For some people Wednesday’s swine flu clinic brings back memories of the 1976 effort nationwide to vaccinate people.
But that year, the swine flu vaccine itself became a problem.
Despite the fears, in Louisville, people lined up back then. Until now, it was the largest inoculation effort in the city and we learned more about how it worked when we discovered WHAS-TV’s film coverage of the shots.
The color film from 1976 reveals one thing, the device you got your swine flu shot from resembles something they would use to tranquilize big game animals with but people lined up in Louisville.
Back then WHAS-TV Reporter Bob Johnson found people worried about both the swine flu and the vaccine that same year, 1976 several hundred people in the U.S. had developed a neuromuscular disorder called Guillain-Barré syndrome.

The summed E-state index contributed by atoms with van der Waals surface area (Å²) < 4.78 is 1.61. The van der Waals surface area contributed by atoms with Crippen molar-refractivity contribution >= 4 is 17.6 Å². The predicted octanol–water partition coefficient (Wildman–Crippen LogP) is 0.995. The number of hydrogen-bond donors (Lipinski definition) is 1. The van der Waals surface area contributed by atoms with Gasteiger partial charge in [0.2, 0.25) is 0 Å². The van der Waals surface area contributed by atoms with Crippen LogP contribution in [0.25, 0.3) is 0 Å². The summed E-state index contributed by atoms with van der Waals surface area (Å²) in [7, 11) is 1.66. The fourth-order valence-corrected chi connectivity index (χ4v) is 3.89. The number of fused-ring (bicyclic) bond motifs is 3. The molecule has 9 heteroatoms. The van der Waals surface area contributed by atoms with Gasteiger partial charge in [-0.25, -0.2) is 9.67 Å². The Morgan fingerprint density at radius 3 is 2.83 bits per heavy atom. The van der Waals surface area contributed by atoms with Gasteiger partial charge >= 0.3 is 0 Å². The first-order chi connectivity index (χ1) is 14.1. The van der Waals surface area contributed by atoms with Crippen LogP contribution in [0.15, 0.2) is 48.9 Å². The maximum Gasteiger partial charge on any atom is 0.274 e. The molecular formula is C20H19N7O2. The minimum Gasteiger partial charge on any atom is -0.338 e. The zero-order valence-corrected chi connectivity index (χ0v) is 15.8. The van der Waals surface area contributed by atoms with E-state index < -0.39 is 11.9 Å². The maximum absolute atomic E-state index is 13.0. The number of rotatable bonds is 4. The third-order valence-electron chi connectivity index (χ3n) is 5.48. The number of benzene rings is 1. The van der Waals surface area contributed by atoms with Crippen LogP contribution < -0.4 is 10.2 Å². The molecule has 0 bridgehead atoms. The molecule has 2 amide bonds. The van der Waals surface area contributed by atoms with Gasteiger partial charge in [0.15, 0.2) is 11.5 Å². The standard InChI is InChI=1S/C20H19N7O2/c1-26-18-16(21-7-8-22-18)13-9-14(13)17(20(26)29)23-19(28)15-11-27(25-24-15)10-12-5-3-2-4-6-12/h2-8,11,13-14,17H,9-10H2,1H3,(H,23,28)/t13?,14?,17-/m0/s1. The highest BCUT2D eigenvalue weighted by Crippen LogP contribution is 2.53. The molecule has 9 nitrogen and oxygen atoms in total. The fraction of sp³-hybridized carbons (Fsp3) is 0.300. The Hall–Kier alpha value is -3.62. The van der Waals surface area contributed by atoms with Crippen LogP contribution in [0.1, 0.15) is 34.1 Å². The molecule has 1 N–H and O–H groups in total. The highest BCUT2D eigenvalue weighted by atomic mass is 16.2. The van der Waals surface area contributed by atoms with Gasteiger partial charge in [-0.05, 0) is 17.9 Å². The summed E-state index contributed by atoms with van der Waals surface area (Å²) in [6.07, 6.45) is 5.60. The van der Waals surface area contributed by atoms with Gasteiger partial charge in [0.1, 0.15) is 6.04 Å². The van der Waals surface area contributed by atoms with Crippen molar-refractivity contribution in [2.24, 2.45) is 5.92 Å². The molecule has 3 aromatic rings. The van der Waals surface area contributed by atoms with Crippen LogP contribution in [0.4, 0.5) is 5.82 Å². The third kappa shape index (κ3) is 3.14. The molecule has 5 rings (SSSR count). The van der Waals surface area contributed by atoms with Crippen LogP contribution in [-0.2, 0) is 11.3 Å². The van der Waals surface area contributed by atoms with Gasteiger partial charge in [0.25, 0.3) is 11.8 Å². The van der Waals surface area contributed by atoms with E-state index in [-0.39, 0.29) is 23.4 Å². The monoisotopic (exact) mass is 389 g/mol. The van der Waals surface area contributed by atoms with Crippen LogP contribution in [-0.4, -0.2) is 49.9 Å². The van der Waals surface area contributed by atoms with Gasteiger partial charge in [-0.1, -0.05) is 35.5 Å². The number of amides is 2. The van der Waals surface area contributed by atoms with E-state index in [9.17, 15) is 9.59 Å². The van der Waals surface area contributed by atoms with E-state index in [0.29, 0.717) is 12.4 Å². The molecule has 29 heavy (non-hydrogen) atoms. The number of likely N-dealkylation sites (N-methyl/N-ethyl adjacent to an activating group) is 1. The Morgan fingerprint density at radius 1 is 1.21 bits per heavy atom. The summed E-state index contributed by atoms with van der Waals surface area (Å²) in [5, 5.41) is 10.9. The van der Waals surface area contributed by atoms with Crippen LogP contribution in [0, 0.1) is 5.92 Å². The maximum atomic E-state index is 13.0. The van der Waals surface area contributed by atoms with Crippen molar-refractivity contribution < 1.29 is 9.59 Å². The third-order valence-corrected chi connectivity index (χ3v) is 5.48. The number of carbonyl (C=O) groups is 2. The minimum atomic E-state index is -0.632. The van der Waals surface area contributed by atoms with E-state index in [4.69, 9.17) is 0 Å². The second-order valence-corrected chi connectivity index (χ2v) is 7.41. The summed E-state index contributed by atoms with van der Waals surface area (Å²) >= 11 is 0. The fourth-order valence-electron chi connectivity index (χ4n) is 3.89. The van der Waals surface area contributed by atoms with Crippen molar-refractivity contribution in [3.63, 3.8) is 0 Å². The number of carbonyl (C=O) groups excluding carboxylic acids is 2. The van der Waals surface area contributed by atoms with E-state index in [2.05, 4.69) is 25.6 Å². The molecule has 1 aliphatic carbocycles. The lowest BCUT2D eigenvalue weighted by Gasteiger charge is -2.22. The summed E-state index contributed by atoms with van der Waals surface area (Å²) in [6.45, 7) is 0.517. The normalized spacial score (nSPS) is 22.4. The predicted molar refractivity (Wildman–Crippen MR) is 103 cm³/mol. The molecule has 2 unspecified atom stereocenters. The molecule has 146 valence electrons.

After getting the shot, 25 deaths were reported. In Louisville, people were aware of the possible connection, but got their shots anyway. Louisville wasn't as large in 1976, but this vaccination effort was a huge undertaking.
And in 1976, the local health department told WHAS-TV about the risks of getting the shot. To this day, researchers say they really don't know what happened for sure with the 1976 swine flu shots and why people got the neuromuscular syndrome and some died.
A federal study looked into it in 2003 and found no direct link to the shot, but suggested that it could have had some implications.
From the current vaccination clinics, there have been no reports of any severe reactions or illness just sore arms.